I wouldn’t make a good father and I’m not afraid to admit it. I’m rude, have no respect for anyone, and I’m just a bad influence in general. But if I were to “spread my seed,” there would be a couple of positive impacts on the human race, namely my streaming blonde hair which just seems to radiate profusely, my artistic abilities, and of course my immense talent as a film critic. But hell, I wouldn’t want to raise a bunch of miniature me’s and I certainly sympathize with my hypothetical wife because she’d be shit out of luck, which is why I’d expect a divorce.
But I guess they invented artificial insemination for people like me — it’s the perfect solution. Firstly, I would get paid for donating sperm and if that’s not satisfying enough, I would also be able to brag about the fact that I have a child (which would make people look at me in a more mature and caring light, while in actuality, I’m an asshole!). The only thing that strikes me as a potential flaw is if someone were to ask me about the kid — his or her aspirations, talents, etc. I’d be forced to either lie or tell it like it is — “I don’t fucking know!”
Speaking of artificial insemination, did you know that there have been a whopping three films about the topic . . . this year alone? Yes, The Back-up Plan, which was wildly panned (rightfully so) and The Kids Are Alright which earned a spot in a lot of critic’s hearts were both released within months of each other. Now Josh Gordon and Will Speck continue the trend with their latest comedy, The Switch which itself deviates from the duo’s usual raunchy comedy which they showcased with Blades of Glory. That being said, The Switch which stars Jason Bateman and Jennifer Aniston had no chance in hell of being worse than The Back-up Plan but does that make it a successful romantic comedy? Generally speaking, yes, the film is decently entertaining because of several charismatic and idiosyncratic performances, but it suffers dramatically from predictable story-telling and a script that’s much too unstable.
Kassie Larson (Jennifer Aniston) and Wally Mars (Jason Bateman) are stuck in the “friend zone” and though it doesn’t really seem to bother either of them, Wally’s true feelings come out when Kassie decides to use donated sperm in order to get pregnant, following a speech from her doctor which explained that her biological clock is running low. Of course, every insemination needs a party, so Kassie throws one with her best friend Debbie (Juliette Lewis), and invites both Wally and Roland (Patrick Wilson), the man whose sperm Kassie is using. Of course, Roland is a major douche and the neurotic Mr. Mars tries his best to keep his emotions in check as Kassie is about to plant Roland’s seeds. That of course requires alcohol . . . and a lot of it.
And so Wally gets plastered and as he relieves himself in the bathroom, he finds Roland’s sperm which is conveniently sitting around. Of course, as all drunken people would do, Wally plays with the “specimen” and then accidently drops it into the sink. In a state of panic, he decides to replace Roland’s sperm with his own. Following the ill-fated (at least for the time being) switch, Wally runs to his womanizing best friend Leonard, and continues to blab unintelligibly . . .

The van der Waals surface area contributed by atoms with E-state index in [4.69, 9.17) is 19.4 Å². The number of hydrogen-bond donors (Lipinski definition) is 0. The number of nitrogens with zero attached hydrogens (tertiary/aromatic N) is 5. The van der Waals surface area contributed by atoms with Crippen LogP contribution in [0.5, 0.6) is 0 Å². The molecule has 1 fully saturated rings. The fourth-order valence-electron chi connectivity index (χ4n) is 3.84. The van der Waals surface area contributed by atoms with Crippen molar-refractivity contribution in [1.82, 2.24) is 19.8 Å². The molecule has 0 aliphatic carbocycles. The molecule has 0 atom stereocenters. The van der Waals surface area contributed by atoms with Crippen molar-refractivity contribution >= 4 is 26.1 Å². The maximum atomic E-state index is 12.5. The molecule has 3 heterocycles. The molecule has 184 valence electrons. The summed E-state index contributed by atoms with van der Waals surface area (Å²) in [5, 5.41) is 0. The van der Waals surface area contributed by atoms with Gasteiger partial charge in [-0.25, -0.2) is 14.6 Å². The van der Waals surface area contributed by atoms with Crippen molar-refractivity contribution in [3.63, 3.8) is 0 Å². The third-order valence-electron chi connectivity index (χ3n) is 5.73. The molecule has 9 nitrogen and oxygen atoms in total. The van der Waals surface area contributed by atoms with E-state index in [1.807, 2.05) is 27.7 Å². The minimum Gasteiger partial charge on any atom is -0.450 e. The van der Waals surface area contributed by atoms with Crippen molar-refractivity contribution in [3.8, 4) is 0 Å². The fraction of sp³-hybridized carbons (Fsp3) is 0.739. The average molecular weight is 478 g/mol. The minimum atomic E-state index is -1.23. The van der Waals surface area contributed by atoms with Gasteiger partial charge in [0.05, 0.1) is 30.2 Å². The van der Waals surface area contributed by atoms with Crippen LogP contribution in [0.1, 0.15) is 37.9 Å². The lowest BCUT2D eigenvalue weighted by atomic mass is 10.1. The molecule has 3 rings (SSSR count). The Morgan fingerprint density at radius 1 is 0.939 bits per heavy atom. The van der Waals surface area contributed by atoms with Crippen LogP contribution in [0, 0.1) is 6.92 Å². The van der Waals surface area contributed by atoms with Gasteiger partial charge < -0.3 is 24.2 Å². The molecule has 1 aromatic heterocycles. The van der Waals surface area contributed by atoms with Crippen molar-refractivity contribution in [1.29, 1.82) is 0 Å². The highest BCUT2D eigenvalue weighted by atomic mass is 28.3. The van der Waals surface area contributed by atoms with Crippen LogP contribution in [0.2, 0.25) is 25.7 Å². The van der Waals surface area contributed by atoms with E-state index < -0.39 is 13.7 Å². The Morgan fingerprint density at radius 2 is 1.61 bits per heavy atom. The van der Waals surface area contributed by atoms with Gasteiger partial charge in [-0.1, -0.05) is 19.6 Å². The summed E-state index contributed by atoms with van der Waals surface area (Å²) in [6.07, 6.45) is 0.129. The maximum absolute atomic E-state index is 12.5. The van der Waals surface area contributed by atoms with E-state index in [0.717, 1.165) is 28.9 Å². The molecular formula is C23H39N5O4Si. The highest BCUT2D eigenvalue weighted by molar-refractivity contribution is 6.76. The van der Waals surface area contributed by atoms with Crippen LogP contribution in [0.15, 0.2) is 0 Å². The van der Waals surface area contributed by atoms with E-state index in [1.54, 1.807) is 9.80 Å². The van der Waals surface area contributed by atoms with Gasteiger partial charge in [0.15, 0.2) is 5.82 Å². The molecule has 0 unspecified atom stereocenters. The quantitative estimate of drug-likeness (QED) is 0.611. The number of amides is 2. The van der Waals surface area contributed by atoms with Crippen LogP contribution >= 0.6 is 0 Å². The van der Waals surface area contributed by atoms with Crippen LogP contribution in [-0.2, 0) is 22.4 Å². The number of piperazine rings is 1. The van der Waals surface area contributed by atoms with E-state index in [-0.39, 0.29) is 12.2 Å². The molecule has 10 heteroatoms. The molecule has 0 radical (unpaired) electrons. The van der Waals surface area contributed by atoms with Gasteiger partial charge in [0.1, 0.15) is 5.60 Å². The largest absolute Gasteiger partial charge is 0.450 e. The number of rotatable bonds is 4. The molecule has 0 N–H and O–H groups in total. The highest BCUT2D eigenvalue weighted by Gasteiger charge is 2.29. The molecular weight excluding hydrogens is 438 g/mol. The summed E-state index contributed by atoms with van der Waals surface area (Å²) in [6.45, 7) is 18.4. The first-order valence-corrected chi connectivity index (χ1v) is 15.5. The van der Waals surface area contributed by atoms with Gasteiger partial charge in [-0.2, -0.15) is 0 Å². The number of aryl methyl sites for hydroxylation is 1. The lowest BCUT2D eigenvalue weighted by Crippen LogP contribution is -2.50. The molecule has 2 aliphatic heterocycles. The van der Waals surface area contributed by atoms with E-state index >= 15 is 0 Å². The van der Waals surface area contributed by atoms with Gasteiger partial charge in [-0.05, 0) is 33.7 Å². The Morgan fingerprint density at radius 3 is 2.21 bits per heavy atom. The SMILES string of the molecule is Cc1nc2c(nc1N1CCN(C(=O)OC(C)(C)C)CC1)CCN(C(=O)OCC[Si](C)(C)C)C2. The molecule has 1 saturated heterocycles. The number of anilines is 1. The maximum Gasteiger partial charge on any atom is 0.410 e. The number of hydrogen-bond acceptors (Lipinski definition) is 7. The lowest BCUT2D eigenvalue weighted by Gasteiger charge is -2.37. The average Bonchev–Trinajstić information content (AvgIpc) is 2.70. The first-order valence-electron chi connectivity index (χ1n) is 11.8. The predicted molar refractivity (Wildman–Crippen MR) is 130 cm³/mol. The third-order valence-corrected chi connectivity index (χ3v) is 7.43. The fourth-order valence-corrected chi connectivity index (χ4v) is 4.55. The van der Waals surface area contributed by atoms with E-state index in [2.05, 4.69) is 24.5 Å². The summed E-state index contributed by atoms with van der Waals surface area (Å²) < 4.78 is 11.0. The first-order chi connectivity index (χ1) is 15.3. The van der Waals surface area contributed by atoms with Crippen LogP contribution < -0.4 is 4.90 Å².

Fast forward seven years, and of course, both neither Wally nor Leonardo look a day older and New York looks as pristine as ever. But Kassie is a no-show as she has moved back to Minnesota, but have no fear Wally, because you are about to receive a phone call from Mrs. Larson, informing you that she’s moving back — hey, I said the plot was predictable didn’t I? But her return means one thing, Wally gets to meet Sebastian (Thomas Robinson), her son, who begins to exhibit many of the same characteristics that Wally does and this brings him to the conclusion that something must have gone horribly wrong in the insemination.
I’ll be honest, the only reason that I enjoyed the film was for Bateman, Aniston, and Goldblum. The script is absolutely horrendous and a lot of the jokes fall flat on their face. On top of that, the script follows the same predictable storyline that the majority of recent romantic comedies have been taking: The protagonist’s girlfriend has a potential new lover, the new boyfriend is an asshole, the protagonist is severely misunderstood, and the obligatory “I hate you!” scene in the third act that just ends with the sweet return of one of the lovers who show their affection but not without a bit of sass. It’s all in The Switch.
I also absolutely hated Thomas Robinson as Sebastian. Yeah, he has the cute brown eyes but there’s not much else. There is absolutely nothing endearing in his performance and I found him a bit bitchy to be honest. I also loathed Juliette Lewis as Debbie — yea, we get it, you’re supposed to be the hip best friend but unfortunately, the character is surprisingly stale.
Bateman, however, does an excellent job. His character was in extreme danger of remaining a long running and unfunny joke (and nobody likes those) but Bateman adds an organic presence that just makes the character feel real and thus it’s easy to root for Wally. He also shares a lot of chemistry with Aniston, and this makes their relationship somewhat more enjoyable to watch.
But a lot of the jokes that actually work are delivered by Goldblum, who just has a certain aura about him. Not only did he save Law and Order: Criminal Intent but he also made The Switch competent in the comedy realm. But perhaps it’s just luck that screen-writer Allan Loeb managed not to fuck up it for Goldblum.
In all, though I ripped apart The Switch, I did find it entertaining; however, that does not constitute a good film in any way. So I’d advise any potential audience members to switch The Switch, for something much more well-crafted — may I suggest renting (500) Days of Summer?